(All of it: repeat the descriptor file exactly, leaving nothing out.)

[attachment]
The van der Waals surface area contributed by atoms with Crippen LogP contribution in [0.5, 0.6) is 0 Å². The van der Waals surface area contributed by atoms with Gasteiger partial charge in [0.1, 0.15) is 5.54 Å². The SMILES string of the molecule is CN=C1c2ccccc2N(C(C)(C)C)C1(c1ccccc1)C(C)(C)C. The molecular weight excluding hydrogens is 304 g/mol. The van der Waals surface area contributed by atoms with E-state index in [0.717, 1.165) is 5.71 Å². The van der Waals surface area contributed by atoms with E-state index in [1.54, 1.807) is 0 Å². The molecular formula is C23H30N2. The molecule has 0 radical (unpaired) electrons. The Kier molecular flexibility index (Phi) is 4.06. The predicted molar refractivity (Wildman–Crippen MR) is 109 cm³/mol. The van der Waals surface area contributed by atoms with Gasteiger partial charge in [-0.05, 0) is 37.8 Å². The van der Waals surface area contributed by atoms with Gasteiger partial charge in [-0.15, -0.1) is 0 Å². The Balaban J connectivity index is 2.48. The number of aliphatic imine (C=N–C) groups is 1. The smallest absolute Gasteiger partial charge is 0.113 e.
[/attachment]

The van der Waals surface area contributed by atoms with Crippen LogP contribution in [0.5, 0.6) is 0 Å². The van der Waals surface area contributed by atoms with Gasteiger partial charge in [0.1, 0.15) is 5.54 Å². The SMILES string of the molecule is CN=C1c2ccccc2N(C(C)(C)C)C1(c1ccccc1)C(C)(C)C. The molecular weight excluding hydrogens is 304 g/mol. The van der Waals surface area contributed by atoms with E-state index in [0.717, 1.165) is 5.71 Å². The van der Waals surface area contributed by atoms with E-state index in [1.54, 1.807) is 0 Å². The molecular formula is C23H30N2. The molecule has 0 radical (unpaired) electrons. The Kier molecular flexibility index (Phi) is 4.06. The predicted molar refractivity (Wildman–Crippen MR) is 109 cm³/mol. The van der Waals surface area contributed by atoms with Gasteiger partial charge in [-0.05, 0) is 37.8 Å². The van der Waals surface area contributed by atoms with Gasteiger partial charge in [-0.15, -0.1) is 0 Å². The Balaban J connectivity index is 2.48. The number of aliphatic imine (C=N–C) groups is 1. The smallest absolute Gasteiger partial charge is 0.113 e.